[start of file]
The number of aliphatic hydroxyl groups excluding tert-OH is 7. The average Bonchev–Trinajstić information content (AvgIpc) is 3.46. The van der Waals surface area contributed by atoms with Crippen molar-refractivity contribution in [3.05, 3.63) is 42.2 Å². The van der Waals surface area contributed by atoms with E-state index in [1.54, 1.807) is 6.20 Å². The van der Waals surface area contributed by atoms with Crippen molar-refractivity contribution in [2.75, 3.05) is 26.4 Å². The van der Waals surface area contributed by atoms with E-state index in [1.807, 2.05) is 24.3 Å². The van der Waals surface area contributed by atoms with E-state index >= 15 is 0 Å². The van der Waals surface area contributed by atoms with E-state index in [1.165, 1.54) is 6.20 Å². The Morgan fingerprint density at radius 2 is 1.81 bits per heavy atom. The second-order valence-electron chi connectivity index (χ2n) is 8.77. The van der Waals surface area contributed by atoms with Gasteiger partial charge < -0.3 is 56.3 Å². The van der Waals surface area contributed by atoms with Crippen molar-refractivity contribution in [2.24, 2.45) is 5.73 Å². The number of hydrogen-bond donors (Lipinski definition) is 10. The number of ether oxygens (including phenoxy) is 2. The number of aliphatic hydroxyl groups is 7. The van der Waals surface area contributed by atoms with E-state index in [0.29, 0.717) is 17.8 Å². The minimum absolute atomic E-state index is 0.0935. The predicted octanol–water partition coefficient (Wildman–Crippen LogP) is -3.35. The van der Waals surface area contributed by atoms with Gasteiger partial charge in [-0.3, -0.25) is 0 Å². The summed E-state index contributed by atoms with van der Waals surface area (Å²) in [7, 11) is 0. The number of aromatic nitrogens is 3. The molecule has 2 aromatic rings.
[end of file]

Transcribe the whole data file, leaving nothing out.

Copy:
The number of aliphatic hydroxyl groups excluding tert-OH is 7. The average Bonchev–Trinajstić information content (AvgIpc) is 3.46. The van der Waals surface area contributed by atoms with Crippen molar-refractivity contribution in [3.05, 3.63) is 42.2 Å². The van der Waals surface area contributed by atoms with E-state index in [1.54, 1.807) is 6.20 Å². The van der Waals surface area contributed by atoms with Crippen molar-refractivity contribution in [2.75, 3.05) is 26.4 Å². The van der Waals surface area contributed by atoms with E-state index in [1.807, 2.05) is 24.3 Å². The van der Waals surface area contributed by atoms with E-state index >= 15 is 0 Å². The van der Waals surface area contributed by atoms with E-state index in [1.165, 1.54) is 6.20 Å². The Morgan fingerprint density at radius 2 is 1.81 bits per heavy atom. The second-order valence-electron chi connectivity index (χ2n) is 8.77. The van der Waals surface area contributed by atoms with Gasteiger partial charge < -0.3 is 56.3 Å². The van der Waals surface area contributed by atoms with Crippen molar-refractivity contribution in [2.24, 2.45) is 5.73 Å². The number of hydrogen-bond donors (Lipinski definition) is 10. The number of ether oxygens (including phenoxy) is 2. The number of aliphatic hydroxyl groups is 7. The van der Waals surface area contributed by atoms with E-state index in [0.29, 0.717) is 17.8 Å². The minimum absolute atomic E-state index is 0.0935. The predicted octanol–water partition coefficient (Wildman–Crippen LogP) is -3.35. The van der Waals surface area contributed by atoms with Gasteiger partial charge in [-0.3, -0.25) is 0 Å². The summed E-state index contributed by atoms with van der Waals surface area (Å²) in [7, 11) is 0. The number of aromatic nitrogens is 3. The molecule has 2 aromatic rings.